This Harmony Rocket was built in 1967 in Chicago. Harmony made this version of the Rocket from ’66 to ’67. Sometime between ’67 and ’68 they discontinued the single cutaway and produced instead the double cutaway version which I am not a very big fan of.
I am a huge fan of the second incarnation of the gold foil pickups though. Some call these “double mustache” pickups. They are very similar to the gold foils except these have adjustable poles and aren’t quite as hot. I played this guitar back to back with my Harmony Bobkat (Gold Foils). It seems like the Double Mustaches wouldn’t give me all the tube saturated goodness that I have been getting out of the Gold Foils. It still needs a bit more set up so I’ll have to keep working on it.
Let’s mention the elephant in the room, as it were. This guitar is so clean that you might think someone sold me a reissue. This is not a reissue. This is the real deal down to the date stamp on the back of the pickups:
I was skeptical at first too. The finish is shiny and shows no checking. The frets are tarnished a bit but have almost no playing wear. The only thing that was wrong with this guitar when I got it was that the rivets in the bridge pup were loose. I tweaked them a bit and popped them back in and it is good to go now. I might clean up the pots a bit when I get the chance.
One unique thing about these Harmony guitars is that the necks don’t taper towards the headstock but are one uniform width the whole way. If you are used to a Fender or Gibson neck then the first 3 frets might feel a bit wide and the 12th fret area might feel a bit skinny. It really doesn’t feel that different to my hands unless you have just put down another guitar.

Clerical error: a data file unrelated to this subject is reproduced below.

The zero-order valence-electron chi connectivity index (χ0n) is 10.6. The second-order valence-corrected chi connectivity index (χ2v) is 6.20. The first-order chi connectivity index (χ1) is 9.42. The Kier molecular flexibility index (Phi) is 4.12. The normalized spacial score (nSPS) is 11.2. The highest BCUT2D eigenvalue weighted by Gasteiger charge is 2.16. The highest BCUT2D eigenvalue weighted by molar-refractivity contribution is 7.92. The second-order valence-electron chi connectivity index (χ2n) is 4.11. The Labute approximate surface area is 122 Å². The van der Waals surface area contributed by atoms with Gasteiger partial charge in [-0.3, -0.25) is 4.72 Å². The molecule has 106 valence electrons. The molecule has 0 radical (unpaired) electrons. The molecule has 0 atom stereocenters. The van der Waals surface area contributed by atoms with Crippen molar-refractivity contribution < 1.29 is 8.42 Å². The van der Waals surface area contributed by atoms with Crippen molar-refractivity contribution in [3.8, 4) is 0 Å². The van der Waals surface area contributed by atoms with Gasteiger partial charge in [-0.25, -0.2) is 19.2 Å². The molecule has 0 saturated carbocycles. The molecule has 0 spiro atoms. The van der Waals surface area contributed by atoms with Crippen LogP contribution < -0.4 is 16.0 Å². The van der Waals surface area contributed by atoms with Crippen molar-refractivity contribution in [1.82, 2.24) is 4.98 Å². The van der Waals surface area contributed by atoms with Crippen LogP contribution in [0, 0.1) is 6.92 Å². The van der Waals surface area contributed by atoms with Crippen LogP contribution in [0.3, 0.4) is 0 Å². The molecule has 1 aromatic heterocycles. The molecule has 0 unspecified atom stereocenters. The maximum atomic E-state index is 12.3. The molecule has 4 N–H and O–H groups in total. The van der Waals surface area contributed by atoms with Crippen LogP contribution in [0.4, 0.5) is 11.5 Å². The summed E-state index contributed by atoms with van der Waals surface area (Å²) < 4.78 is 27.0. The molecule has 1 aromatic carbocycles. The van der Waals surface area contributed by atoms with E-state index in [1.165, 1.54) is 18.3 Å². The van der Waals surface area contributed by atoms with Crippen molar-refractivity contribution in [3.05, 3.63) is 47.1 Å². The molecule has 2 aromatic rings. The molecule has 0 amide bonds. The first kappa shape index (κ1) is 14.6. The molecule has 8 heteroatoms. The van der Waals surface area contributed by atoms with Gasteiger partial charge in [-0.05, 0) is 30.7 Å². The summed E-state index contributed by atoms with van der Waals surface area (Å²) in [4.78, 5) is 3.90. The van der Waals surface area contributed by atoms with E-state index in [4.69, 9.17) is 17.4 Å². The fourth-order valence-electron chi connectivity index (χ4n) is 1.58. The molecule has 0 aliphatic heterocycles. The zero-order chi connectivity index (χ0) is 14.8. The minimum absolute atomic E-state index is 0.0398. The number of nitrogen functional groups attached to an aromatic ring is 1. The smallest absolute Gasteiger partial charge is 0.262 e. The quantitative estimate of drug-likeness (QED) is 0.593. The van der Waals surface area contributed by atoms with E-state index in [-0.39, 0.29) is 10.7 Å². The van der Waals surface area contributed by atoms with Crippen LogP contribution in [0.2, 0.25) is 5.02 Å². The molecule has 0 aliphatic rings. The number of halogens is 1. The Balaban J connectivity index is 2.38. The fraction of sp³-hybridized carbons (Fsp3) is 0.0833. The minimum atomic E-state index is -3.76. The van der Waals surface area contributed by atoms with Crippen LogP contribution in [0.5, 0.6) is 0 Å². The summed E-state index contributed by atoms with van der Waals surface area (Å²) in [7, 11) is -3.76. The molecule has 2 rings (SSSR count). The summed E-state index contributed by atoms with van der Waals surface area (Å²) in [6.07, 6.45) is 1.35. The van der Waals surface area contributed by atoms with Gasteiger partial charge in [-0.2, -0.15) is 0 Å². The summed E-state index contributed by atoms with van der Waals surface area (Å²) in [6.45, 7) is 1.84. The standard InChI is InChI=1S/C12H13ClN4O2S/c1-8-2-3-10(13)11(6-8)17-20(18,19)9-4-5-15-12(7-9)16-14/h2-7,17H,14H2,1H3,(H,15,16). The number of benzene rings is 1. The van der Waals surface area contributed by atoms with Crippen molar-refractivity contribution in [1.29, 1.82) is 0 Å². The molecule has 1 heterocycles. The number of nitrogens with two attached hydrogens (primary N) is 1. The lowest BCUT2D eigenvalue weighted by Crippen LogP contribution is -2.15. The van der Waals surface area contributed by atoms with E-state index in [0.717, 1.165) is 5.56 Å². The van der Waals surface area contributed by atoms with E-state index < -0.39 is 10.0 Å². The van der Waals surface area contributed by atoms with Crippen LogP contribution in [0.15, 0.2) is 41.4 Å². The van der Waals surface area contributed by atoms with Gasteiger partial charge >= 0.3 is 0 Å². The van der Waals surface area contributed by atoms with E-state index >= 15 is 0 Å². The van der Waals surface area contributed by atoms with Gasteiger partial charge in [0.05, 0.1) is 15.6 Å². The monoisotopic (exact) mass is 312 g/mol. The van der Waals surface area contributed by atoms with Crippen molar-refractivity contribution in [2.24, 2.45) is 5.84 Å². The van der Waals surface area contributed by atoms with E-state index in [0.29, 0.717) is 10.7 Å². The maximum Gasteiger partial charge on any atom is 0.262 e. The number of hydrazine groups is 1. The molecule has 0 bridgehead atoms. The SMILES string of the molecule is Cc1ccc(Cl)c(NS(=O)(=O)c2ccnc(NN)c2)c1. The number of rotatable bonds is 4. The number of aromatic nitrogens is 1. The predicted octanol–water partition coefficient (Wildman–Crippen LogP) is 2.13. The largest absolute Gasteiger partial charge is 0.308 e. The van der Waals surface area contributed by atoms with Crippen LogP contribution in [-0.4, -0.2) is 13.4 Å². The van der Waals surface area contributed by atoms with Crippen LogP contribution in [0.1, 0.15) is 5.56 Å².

My previous Rocket had a rather serious design flaw: no adjustable truss rod. By 1965 Harmony realized that wouldn’t fly any more especially with their weaker Poplar necks. This one is lucky to have one but really doesn’t need any adjustment. In fact, I don’t think any of the screws/nuts had been turned before I took the pickups off for cleaning. Unfortunately there is really not a good way to tell if that is true until you try to turn the screws!
“I have a ’66 Harmony Rocket that I am in love with. It’s cherry red. I play it out of a ’66 Silvertone 1483 with an intact Jensen 12″ speaker. It can glitter, it can growl, it can rock, it can lull you to sleep. So far, it’s the perfect rig.”
I have GOT to get me a Silvertone 1483. I have been looking for a good 60s Silvertone amp for a while. I think it is safe to say that Brittany is a fan of her rig. What do you think about her tone? Leave a comment and let me know what you think.